Let’s not forget the role of the ‘chief builder’ when it comes to discussing the pros and cons of modern methods of construction, says Box Architects’ Senior Architect, Lee Holmes
“I’ve been following with interest the debate on modern methods of construction. On one side, you have the government championing investment in modular homes as an answer to the housing crisis. On the other, architects who are describing many homes that are constructed offsite as a ‘blight’ on their locations – or MMC as a ‘religion’ that ignores the complexity of place-making.
So, who is correct? One thing is for certain: the fact that Oxford Brookes’ School of Architecture is launching its first offsite construction course is a sign that MMC is here to stay.
I can understand both sides of the argument. The industry is right to be concerned about the quality of new homes and the success (or otherwise) of place-making. But to blame MMC alone is a disservice to the creativity, drive and enthusiasm of our profession. After all, since the term ‘architect’ was coined from the Greek words for ‘chief’ and ‘builder’, we have developed, embraced, evolved and accepted many approaches to construction. Our role as architects is in reality becoming less and less that of the chief builder of its derivation; in practice we are now one of many influences within the wider team, and MMC is fast becoming an active voice in the industry.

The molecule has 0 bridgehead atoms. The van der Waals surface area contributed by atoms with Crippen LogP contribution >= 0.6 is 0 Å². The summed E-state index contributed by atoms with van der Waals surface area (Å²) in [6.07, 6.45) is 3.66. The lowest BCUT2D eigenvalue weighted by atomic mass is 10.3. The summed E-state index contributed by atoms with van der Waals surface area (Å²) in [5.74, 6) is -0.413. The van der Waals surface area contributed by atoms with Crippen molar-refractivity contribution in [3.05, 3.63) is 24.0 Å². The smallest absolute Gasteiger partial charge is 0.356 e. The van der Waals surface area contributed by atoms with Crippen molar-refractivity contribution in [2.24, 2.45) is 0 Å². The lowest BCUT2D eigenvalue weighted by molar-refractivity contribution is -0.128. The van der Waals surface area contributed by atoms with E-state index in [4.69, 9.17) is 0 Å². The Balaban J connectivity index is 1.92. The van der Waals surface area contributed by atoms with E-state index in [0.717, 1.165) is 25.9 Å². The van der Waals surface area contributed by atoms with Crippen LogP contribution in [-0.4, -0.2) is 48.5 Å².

MMC does not in itself produce architecture. That’s our job as architects or – to use our skills and experience, and the various tools, materials, processes and technologies to improve the built environment.
Perhaps modular construction would be better described as AMC (Another Method of Construction) – not something that replaces, sidesteps or ignores all other construction techniques. MMC has its place and I am excited to discover where the development of this innovative technology will take us. Let’s not forget, though, that it’s the diversity of approaches that will ultimately achieve successful place-making.”